The Cameroon-born Couturier ImaneAyissi has a silk and rayon dress and Shade Thomas Thomas-Fahm has re-imagined the traditional Nigerian Iro – he is known as Nigeria’s “first fashion designer” – there is always innovative creativity. The opening of the Africa Fashion Exhibition at the Victoria & Albert Museum this month (from July to 16 April 2023) marks a significant moment in celebrating 45 designers from more than 20 African countries.
(CREDIT: AFRICA FASHION AT THE VICTORIA AND ALBERT MUSEUM, LONDON, 2 JULY 2022 – 16 APRIL 2023)
This landmark exhibition celebrates the global influence of African fashions. It is the largest ever held in the UK. It celebrates the vibrant and innovative scene of Africa and is just as diverse as the continent.
Mbeuk Idourrou collection. Imane Ayissi Paris, France, AutumnWinter 2019 Photo Fabrice Malard … [+]
(CREDIT: 2019 c) PHOTO FABRICICE MALARD – ALL RESERVED
The exhibition features over 250 objects, approximately half of which are from the museum’s collection. There are also 70 new acquisitions. Many of the clothes on display are from the personal collections of several iconic mid-20th-century African designers, including Shade Thomas-Fahm and Chris Seydou. This marks the first time that their work has been displayed in a London museum. The exhibition will also feature influential contemporary African fashion designers, including Imane Ayissi and IAMISIGO.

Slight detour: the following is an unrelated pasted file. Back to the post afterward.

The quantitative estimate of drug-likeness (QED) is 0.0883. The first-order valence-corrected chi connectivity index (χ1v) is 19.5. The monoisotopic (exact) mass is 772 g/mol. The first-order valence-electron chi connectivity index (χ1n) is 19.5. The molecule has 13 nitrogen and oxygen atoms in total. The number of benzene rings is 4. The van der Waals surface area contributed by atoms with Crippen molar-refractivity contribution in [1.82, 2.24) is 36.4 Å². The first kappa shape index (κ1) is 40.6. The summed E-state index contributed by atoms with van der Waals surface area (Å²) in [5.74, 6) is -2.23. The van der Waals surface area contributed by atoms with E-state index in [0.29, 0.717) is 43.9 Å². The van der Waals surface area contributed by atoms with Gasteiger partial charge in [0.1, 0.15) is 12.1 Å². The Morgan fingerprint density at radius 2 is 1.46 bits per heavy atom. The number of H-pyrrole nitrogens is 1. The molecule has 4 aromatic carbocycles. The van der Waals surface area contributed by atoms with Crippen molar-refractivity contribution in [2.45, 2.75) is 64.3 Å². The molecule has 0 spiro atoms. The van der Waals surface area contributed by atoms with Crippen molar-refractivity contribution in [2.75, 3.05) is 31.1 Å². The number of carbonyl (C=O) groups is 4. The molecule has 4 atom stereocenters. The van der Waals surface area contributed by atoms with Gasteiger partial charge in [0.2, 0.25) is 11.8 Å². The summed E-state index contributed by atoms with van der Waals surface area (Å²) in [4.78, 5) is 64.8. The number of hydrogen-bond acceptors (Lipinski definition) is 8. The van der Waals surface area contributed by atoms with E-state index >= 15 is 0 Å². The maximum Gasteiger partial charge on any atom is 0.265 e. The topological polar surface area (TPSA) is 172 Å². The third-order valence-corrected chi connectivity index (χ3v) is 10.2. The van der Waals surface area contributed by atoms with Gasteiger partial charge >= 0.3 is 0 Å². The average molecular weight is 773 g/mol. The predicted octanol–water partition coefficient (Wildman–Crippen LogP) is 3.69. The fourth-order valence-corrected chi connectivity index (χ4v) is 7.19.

Africa Fashionshowcases the pieces and their stories, along with personal insights from designers and sketches.
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Alphadi, Jacket, kuba cloth, cotton, linen. Niger, 1993. Alphadi.
(CREDIT VICTORIA AND ALBERT MUSEUM
Tristram Hunt (director of V&A) writes in the accompanying Africa Fashion coffee table book (PS25; edited and published by Christine Checinska). “The staging Africa Fashion at V&A coincides when the need for reimagining the practice of museum along more equitable lines could not have been more obvious… Today, it is more evident how certain people’s histories have been concealed or misrepresented. The Africa Fashionexhibition, and the accompanying book, reflect V&A’s wider commitment to focusing on African and African diaspora creators.